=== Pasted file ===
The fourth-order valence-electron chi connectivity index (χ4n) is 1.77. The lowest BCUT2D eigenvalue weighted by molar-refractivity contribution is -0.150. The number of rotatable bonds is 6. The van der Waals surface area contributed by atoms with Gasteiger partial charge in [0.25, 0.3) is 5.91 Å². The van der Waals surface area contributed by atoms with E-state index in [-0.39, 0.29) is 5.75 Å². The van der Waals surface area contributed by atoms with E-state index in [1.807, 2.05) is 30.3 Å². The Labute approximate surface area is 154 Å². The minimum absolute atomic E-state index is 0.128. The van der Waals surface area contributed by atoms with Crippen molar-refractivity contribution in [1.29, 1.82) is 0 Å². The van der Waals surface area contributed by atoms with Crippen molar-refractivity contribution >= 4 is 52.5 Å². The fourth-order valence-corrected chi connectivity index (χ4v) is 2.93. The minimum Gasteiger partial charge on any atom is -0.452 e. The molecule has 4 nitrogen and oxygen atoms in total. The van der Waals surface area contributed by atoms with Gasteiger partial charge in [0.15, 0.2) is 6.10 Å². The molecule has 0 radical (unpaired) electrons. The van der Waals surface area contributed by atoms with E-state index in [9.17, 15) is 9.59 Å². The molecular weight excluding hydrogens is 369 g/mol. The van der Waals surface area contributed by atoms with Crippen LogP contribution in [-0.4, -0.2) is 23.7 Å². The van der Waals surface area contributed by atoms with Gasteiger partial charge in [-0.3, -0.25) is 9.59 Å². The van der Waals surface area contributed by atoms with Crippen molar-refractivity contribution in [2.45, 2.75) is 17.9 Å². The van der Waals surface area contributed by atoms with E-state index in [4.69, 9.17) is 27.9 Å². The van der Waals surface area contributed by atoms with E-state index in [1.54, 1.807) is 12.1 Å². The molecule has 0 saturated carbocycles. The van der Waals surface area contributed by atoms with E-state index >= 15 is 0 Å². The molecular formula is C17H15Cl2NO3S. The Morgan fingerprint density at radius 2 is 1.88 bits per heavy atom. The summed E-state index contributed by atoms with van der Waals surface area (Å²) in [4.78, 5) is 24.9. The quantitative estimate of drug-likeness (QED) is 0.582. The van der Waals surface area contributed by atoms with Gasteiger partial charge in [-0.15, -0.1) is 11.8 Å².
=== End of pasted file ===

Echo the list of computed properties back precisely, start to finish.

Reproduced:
The fourth-order valence-electron chi connectivity index (χ4n) is 1.77. The lowest BCUT2D eigenvalue weighted by molar-refractivity contribution is -0.150. The number of rotatable bonds is 6. The van der Waals surface area contributed by atoms with Gasteiger partial charge in [0.25, 0.3) is 5.91 Å². The van der Waals surface area contributed by atoms with E-state index in [-0.39, 0.29) is 5.75 Å². The van der Waals surface area contributed by atoms with E-state index in [1.807, 2.05) is 30.3 Å². The Labute approximate surface area is 154 Å². The minimum absolute atomic E-state index is 0.128. The van der Waals surface area contributed by atoms with Crippen molar-refractivity contribution in [1.29, 1.82) is 0 Å². The van der Waals surface area contributed by atoms with Crippen molar-refractivity contribution >= 4 is 52.5 Å². The fourth-order valence-corrected chi connectivity index (χ4v) is 2.93. The minimum Gasteiger partial charge on any atom is -0.452 e. The molecule has 4 nitrogen and oxygen atoms in total. The van der Waals surface area contributed by atoms with Gasteiger partial charge in [0.15, 0.2) is 6.10 Å². The molecule has 0 radical (unpaired) electrons. The van der Waals surface area contributed by atoms with E-state index in [9.17, 15) is 9.59 Å². The molecular weight excluding hydrogens is 369 g/mol. The van der Waals surface area contributed by atoms with Crippen LogP contribution in [-0.4, -0.2) is 23.7 Å². The van der Waals surface area contributed by atoms with Gasteiger partial charge in [-0.3, -0.25) is 9.59 Å². The van der Waals surface area contributed by atoms with Crippen molar-refractivity contribution in [2.45, 2.75) is 17.9 Å². The van der Waals surface area contributed by atoms with E-state index in [4.69, 9.17) is 27.9 Å². The van der Waals surface area contributed by atoms with E-state index in [1.54, 1.807) is 12.1 Å². The molecule has 0 saturated carbocycles. The van der Waals surface area contributed by atoms with E-state index >= 15 is 0 Å². The molecular formula is C17H15Cl2NO3S. The Morgan fingerprint density at radius 2 is 1.88 bits per heavy atom. The summed E-state index contributed by atoms with van der Waals surface area (Å²) in [4.78, 5) is 24.9. The quantitative estimate of drug-likeness (QED) is 0.582. The van der Waals surface area contributed by atoms with Gasteiger partial charge in [-0.15, -0.1) is 11.8 Å².